On an uncontested electoral list at the Strong Egypt Party’s first general conference on February 13, Abdel Moneim Aboul-Fotouh was confirmed as president along with his running mate for general-secretary, Ahmed Fawzi.
But this was the least remarkable event of the day. Their acceptance speeches set the tone for the controversy to follow.
“I have a dream,” said Fawzi, purposefully echoing Martin Luther King, “that Egypt will be a modern nation with a strong economy that exports ideas to the world.”
But no one was paying attention. As he spoke family members gathered in the aisle and silently held up posters of party members still in jail.
When Aboul Fotouh invited them to the front, activists seized the moment.“Yuskut, yuskut, hukm al-‘askar,” they chanted angrily: Down with military rule. Aboul Fotouh stood quietly, allowing the zeal of younger members to buttress his earlier remarks. “This regime is more oppressive than Mubarak’s,” he thundered. “How can we participate in parliamentary elections when people are killed in soccer games and in the streets?”
Strong Egypt had announced its boycott nine days earlier, but the rhetoric at the conference was far stronger than the official statement, which cited “a “lack of adequate democratic standards,” as the reason for the party’s decision.
The chants against the military prompted Zamil Saleh, a photographer for Sawt al-Umma newspaper, to rush forward in criticism, shouting at the offense. Other Strong Egypt members contained him, holding him back and ushering him out the hall. The process was calm, but al-Bawaba News quickly published he was beaten and his equipment smashed.
Shortly after the incident, party spokesman Ahmed Emam noticed the headline, published online before the conference had ended, and told the audience it was just one more piece of evidence of official state and media bias against the party. Twenty-seven locations had declined to host the conference, he said, many citing concern about security displeasure.
The Strong Egypt Party was licensed officially on November 12, 2012, and has roughly 400 voting members in its general conference, around 250 of whom were present for the election. In addition to the confirmation of the president, 87 candidates ran for 49 seats in the high committee, which in one month will vote on the ten-member political office.
A more contentious referendum item concerned integrating leadership with the Egyptian Current, formed in June 2011 by revolutionaries expelled from the Muslim Brotherhood. Their merger was announced October 1, and at the conference a roughly two-thirds majority approved the agreement to add two Egyptian Current members to the political office, and fifteen to the high committee.
Following the conference, former parliamentarian Mustafa Bakry called for the High Committee of Political Parties to ‘erase’ Strong Egypt as a legal entity, accusing Aboul Fotouh of attacking the Egyptian government. Mohamed Moussa of the Conference Party, founded by Amr Moussa, accused Aboul Fotouh of carrying out the instructions of the Muslim Brotherhood.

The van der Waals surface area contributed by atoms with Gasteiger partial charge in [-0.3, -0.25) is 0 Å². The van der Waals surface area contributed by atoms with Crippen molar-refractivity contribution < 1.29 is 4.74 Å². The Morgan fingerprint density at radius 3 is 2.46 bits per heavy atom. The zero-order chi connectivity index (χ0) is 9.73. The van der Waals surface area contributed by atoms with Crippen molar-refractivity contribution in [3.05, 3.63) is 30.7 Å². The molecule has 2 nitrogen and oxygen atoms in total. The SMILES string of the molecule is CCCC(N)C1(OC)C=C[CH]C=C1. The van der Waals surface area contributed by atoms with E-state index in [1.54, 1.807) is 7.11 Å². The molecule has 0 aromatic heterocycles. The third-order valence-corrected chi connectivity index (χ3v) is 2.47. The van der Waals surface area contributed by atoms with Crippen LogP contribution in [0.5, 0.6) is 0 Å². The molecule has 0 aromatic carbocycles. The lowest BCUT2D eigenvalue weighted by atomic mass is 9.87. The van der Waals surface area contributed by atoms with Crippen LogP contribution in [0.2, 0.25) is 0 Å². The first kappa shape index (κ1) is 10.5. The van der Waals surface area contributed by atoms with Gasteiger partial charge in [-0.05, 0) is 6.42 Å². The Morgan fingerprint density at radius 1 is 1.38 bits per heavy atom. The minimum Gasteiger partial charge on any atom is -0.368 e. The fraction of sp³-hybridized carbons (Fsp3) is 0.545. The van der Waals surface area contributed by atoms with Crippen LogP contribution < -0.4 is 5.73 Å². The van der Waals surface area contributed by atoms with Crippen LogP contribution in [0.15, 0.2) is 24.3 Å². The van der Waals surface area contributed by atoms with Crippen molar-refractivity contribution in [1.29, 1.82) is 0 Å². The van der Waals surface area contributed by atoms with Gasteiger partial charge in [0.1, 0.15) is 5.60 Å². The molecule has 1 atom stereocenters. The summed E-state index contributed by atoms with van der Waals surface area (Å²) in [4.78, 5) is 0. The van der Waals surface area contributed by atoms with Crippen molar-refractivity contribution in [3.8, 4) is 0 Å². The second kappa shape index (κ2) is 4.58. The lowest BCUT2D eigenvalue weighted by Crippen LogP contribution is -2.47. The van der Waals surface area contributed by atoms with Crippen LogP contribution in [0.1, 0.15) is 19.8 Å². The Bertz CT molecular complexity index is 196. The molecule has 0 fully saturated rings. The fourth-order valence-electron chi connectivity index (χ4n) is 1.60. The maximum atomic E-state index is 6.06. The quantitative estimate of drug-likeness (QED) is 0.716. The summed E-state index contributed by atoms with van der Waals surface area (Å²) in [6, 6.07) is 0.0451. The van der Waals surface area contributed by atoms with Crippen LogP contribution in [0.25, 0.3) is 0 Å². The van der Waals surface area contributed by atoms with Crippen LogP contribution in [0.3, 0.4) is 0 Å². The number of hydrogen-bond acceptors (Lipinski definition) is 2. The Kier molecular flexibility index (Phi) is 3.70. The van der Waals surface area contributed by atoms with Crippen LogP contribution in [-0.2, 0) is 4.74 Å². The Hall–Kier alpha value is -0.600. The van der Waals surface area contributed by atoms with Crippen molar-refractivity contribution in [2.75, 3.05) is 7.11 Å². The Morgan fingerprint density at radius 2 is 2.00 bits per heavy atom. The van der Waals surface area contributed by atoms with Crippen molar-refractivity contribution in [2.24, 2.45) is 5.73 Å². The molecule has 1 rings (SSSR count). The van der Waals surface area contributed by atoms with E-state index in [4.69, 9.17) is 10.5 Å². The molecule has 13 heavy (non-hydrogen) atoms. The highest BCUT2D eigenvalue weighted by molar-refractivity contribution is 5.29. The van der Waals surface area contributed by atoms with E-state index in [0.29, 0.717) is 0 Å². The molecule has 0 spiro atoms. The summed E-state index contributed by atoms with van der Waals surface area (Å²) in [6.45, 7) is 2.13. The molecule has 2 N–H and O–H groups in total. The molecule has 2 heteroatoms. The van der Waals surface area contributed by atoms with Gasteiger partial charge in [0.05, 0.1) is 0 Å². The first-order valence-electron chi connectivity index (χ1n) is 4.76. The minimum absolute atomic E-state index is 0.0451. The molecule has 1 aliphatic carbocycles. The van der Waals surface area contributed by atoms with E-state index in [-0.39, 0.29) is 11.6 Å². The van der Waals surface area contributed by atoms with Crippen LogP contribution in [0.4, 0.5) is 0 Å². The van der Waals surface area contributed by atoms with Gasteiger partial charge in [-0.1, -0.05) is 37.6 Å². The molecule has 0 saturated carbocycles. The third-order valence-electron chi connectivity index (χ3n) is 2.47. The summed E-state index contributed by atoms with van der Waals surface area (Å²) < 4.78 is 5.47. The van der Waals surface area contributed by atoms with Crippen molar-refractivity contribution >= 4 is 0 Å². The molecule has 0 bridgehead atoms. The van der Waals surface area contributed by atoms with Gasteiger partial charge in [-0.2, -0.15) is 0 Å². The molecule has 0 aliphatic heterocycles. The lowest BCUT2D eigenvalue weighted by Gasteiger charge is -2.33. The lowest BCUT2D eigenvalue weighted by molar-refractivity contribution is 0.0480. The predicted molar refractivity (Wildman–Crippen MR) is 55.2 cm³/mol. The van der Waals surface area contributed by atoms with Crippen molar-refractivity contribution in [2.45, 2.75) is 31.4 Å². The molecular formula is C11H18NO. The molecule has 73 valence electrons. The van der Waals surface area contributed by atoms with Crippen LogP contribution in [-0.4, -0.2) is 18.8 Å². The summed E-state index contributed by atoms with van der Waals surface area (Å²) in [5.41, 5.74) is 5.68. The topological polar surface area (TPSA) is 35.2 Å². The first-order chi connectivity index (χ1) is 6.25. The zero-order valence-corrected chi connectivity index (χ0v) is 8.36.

Conspiracy aside, Strong Egypt does support the return of the Brotherhood’s Freedom and Justice Party (FJP) to political life. Mamdouh al-Shaib, a member of the political office, told EgyptSource that the FJP should be allowed back into the political playing field, as long as it operates separately and independently of the Brotherhood itself.
Shaib believes social reconciliation must precede political, and be followed by transitional justice and a return of the army to its barracks. “Sisi is the ambassador of the army in the presidential palace, just as Morsi was the ambassador of the Brotherhood,” he said.
Fekry Nabil, also of the political committee, distinguished between legality and legitimacy. Morsi was the legal president, Nabil explained to EgyptSource, but through his performance in office he lost his legitimacy. Strong Egypt called for new presidential elections as early as March 2013, and was part of the June 30 demonstrations to remove him from office.
“But no one has the legality to call for the army to remove him,” Nabil added.
From the beginning, Strong Egypt suspected the July 3 removal of Morsi was a coup d’état, but were quiet about it until their transitional suggestions were ignored. Nabil described how in early negotiations after Morsi’s removal, Aboul Fotouh demanded the FJP not be eliminated from the political scene, and a referendum be submitted to the people to legalize the proposed roadmap. If agreed, Strong Egypt offered to mobilize for a ‘yes’ vote.
But subsequent killings at the Republican Guard and in the dispersal of pro-Morsi sit-ins confirmed their suspicion, and since then they have tried to balance between support for June 30, and rejection of July 3.
For Strong Egypt, an essential part of this balance is demanding the right to demonstrate, as in the licit protests of June 30, while not calling for them now, in light of the crackdown against them. They would prefer dialogue to resolve the ongoing crisis and return Egypt to democracy, for current protests carry too high a price in incarceration and blood. But Shaib anticipates another revolutionary wave is probably necessary.
So despite Sisi’s overwhelming victory in presidential elections, which Strong Egypt boycotted, the party considers his conduct in office and suppression of the political scene as confirming his lack of legitimacy following the coup. As to the legality of this election and his right to four years in office, it doesn’t much matter to Strong Egypt.
“Sisi was ruling the country after July 3 in actuality,” said Shaib. “We don’t accept his legitimacy, we recognize his reality.”
This article was originally published at Egypt Source on February 17, 2015.